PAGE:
I would guess 99.99% of the top pro investors would be hard-pressed to turn down a $25 million offer hoping to get $30 million out of it. Maybe there are one or two people who have tens of millions in cash and cash equivalent investments whose lives and lifestyles wouldn’t change with an extra $25m in cash.

          It’s a bit easier to say “no” when you represent a publicly traded company with a $1.5 Billion market cap rather than your own company.

          • “I would guess 99.99% of the top pro investors would be hard-pressed to turn down a $25 million offer hoping to get $30 million out of it.”

            I agree!

            “It’s a bit easier to say “no” when you represent a publicly traded company with a $1.5 Billion market cap rather than your own company.”

            I disagree. Publicly traded companies are owned by the shareholders. The board of directors has a fiduciary duty to maximise shareholder value. They can’t just ignore or say no to a $10m, $20m or in this case $30m offer. They have to discuss each offer and decide what is best for their shareholders. Completely different ballgame and set of rules. A one man shop can easily say no to an offer because he is the sole shareholder and there is no board. Even for a $1.5b company, $30m is a significant amount of money, hence the SEC filing.

            “By “whatnot,” do you mean important things like salary, quarterly estimated taxes, domain name acquisitions, business expenses…etc? Most domain investors who do this for a full time living and continue to grow their portfolios have those “whatnot” expenses to consider.”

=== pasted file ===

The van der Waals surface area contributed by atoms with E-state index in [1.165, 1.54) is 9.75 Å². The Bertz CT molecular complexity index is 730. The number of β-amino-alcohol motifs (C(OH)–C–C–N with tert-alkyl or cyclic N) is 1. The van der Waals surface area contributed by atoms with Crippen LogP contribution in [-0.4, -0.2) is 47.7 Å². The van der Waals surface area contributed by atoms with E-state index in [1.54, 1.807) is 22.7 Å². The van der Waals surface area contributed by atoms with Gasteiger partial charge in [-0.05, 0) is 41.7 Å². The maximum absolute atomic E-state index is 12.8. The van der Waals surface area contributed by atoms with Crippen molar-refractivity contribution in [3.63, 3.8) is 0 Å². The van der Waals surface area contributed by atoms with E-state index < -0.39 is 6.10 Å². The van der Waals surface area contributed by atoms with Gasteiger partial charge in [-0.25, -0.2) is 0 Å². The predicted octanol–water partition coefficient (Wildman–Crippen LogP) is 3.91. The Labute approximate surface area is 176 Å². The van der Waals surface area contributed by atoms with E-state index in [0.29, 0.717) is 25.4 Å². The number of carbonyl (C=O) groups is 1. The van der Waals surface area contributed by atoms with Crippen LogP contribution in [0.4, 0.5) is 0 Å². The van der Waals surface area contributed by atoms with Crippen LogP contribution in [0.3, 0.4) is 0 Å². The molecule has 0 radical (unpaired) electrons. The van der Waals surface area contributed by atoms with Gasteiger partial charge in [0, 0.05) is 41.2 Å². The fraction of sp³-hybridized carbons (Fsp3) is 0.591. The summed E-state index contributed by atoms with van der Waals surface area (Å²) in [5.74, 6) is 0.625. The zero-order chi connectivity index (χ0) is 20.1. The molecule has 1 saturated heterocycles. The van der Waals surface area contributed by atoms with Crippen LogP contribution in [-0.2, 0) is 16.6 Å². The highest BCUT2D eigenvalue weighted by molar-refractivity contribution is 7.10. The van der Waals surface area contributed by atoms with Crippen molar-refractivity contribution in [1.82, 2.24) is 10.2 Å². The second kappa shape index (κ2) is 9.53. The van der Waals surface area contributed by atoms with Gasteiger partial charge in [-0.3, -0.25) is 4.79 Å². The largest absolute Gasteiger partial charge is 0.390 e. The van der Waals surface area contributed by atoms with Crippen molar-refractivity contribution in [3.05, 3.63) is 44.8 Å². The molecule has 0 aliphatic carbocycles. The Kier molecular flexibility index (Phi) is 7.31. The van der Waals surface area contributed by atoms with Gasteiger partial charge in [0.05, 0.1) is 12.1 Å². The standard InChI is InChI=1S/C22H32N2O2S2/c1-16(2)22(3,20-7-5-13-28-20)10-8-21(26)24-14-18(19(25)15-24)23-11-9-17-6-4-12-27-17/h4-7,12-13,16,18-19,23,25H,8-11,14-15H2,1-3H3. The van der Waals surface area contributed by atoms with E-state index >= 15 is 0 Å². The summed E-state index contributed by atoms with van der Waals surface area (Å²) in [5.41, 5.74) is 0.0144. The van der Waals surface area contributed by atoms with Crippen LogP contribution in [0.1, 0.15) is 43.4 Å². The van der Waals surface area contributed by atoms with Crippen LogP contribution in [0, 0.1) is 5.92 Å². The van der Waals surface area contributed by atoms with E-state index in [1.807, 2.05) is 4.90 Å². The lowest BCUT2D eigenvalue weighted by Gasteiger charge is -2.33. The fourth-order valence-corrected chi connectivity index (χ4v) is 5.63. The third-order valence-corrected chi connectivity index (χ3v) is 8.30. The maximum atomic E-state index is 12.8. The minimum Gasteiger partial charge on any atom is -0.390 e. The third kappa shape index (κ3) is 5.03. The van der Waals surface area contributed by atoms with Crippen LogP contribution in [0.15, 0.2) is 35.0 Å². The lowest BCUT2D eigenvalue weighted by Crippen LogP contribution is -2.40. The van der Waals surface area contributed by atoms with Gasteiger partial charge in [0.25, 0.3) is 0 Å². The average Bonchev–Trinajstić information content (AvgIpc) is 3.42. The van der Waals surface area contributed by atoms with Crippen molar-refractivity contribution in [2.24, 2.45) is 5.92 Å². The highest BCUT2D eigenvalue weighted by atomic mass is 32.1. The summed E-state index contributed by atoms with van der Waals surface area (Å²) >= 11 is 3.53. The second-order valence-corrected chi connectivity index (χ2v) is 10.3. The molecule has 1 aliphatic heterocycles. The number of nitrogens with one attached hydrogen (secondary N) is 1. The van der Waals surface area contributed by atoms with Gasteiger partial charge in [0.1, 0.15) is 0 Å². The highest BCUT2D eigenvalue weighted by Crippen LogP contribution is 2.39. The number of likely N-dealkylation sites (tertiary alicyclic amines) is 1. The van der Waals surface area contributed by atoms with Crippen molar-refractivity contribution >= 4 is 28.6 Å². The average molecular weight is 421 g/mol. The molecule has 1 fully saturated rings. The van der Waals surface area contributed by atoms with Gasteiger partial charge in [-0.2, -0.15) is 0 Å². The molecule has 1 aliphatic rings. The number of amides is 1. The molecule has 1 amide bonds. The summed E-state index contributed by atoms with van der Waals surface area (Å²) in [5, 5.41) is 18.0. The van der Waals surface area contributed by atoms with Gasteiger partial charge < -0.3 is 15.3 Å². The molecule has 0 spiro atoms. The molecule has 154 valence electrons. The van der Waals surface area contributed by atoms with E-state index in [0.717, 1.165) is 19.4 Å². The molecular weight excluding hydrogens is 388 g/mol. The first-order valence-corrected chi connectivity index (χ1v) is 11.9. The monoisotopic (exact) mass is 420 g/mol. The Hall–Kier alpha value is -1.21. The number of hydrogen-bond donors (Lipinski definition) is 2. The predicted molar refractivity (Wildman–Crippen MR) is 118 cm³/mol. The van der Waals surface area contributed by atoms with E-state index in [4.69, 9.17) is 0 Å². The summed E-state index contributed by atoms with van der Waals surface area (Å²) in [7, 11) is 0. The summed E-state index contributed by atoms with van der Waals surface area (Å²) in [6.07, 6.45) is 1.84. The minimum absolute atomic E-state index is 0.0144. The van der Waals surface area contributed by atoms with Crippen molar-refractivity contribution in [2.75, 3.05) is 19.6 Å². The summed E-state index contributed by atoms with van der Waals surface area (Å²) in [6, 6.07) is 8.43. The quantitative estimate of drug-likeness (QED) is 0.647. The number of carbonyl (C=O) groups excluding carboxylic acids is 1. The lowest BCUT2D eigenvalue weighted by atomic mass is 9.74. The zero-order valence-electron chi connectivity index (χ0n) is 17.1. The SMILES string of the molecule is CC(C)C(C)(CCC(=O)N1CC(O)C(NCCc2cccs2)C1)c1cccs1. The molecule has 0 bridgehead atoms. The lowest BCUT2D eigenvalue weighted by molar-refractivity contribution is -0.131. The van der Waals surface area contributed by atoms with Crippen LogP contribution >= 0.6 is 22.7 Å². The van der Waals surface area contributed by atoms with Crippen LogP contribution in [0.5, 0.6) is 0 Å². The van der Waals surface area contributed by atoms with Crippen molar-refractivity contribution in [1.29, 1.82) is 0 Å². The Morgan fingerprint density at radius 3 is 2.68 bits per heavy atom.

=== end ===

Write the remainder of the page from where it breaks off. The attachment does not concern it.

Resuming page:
You describe your setup as a domainer and I’m sure a lot of full time investors can relate to that. But there are different setups and different type of investors. Some don’t pay themselves a salary but take out a dividend, some are located in low or zero tax jurisdictions, some are just holding their portfolio and are not buying any additional domains, some pay $1500 /month for office space, some work from home and lastly some have $5k in annual renewal costs, some have $500k… 🙂

      • “I wonder if investors even considered their domain names to be valuable assets.” I sometimes wonder if brands considered their brand domain name/s to be valuable assets or just throw money at the Adword ferryman …

  2. Microstrategy is not a one hit domain wonder, they had $500M in revenue in 2018.

    It was the right buyer, and they weren’t going to the poor house if they said NO.

    So I wonder if they were paid with EOS tokens, which have fallen in price?